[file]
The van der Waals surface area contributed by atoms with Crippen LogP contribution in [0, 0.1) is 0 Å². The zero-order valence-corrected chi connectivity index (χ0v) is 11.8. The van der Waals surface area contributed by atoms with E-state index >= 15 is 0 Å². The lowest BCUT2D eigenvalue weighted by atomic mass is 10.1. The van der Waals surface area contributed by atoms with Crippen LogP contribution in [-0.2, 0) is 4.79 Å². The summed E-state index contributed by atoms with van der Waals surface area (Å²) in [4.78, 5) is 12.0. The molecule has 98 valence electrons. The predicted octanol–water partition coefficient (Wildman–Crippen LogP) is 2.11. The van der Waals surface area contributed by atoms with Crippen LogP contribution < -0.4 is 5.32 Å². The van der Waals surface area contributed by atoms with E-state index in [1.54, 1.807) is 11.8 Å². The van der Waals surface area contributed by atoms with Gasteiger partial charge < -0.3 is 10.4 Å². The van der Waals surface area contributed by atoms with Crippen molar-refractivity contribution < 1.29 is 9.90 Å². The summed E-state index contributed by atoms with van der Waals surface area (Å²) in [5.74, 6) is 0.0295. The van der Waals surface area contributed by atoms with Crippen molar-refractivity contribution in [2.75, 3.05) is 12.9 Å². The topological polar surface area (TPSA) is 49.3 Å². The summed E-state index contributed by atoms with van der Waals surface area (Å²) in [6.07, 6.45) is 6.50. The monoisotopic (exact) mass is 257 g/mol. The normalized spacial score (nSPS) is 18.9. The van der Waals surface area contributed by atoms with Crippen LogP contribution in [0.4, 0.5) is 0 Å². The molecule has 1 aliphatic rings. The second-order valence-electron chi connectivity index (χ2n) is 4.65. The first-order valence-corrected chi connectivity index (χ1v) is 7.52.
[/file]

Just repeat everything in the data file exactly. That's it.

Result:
The van der Waals surface area contributed by atoms with Crippen LogP contribution in [0, 0.1) is 0 Å². The zero-order valence-corrected chi connectivity index (χ0v) is 11.8. The van der Waals surface area contributed by atoms with E-state index >= 15 is 0 Å². The lowest BCUT2D eigenvalue weighted by atomic mass is 10.1. The van der Waals surface area contributed by atoms with Crippen LogP contribution in [-0.2, 0) is 4.79 Å². The summed E-state index contributed by atoms with van der Waals surface area (Å²) in [4.78, 5) is 12.0. The molecule has 98 valence electrons. The predicted octanol–water partition coefficient (Wildman–Crippen LogP) is 2.11. The van der Waals surface area contributed by atoms with Crippen LogP contribution < -0.4 is 5.32 Å². The van der Waals surface area contributed by atoms with E-state index in [1.54, 1.807) is 11.8 Å². The van der Waals surface area contributed by atoms with Gasteiger partial charge < -0.3 is 10.4 Å². The van der Waals surface area contributed by atoms with Crippen molar-refractivity contribution < 1.29 is 9.90 Å². The summed E-state index contributed by atoms with van der Waals surface area (Å²) in [5.74, 6) is 0.0295. The van der Waals surface area contributed by atoms with Crippen molar-refractivity contribution in [2.75, 3.05) is 12.9 Å². The topological polar surface area (TPSA) is 49.3 Å². The summed E-state index contributed by atoms with van der Waals surface area (Å²) in [6.07, 6.45) is 6.50. The monoisotopic (exact) mass is 257 g/mol. The normalized spacial score (nSPS) is 18.9. The van der Waals surface area contributed by atoms with Crippen LogP contribution in [0.4, 0.5) is 0 Å². The molecule has 1 aliphatic rings. The second-order valence-electron chi connectivity index (χ2n) is 4.65. The first-order valence-corrected chi connectivity index (χ1v) is 7.52.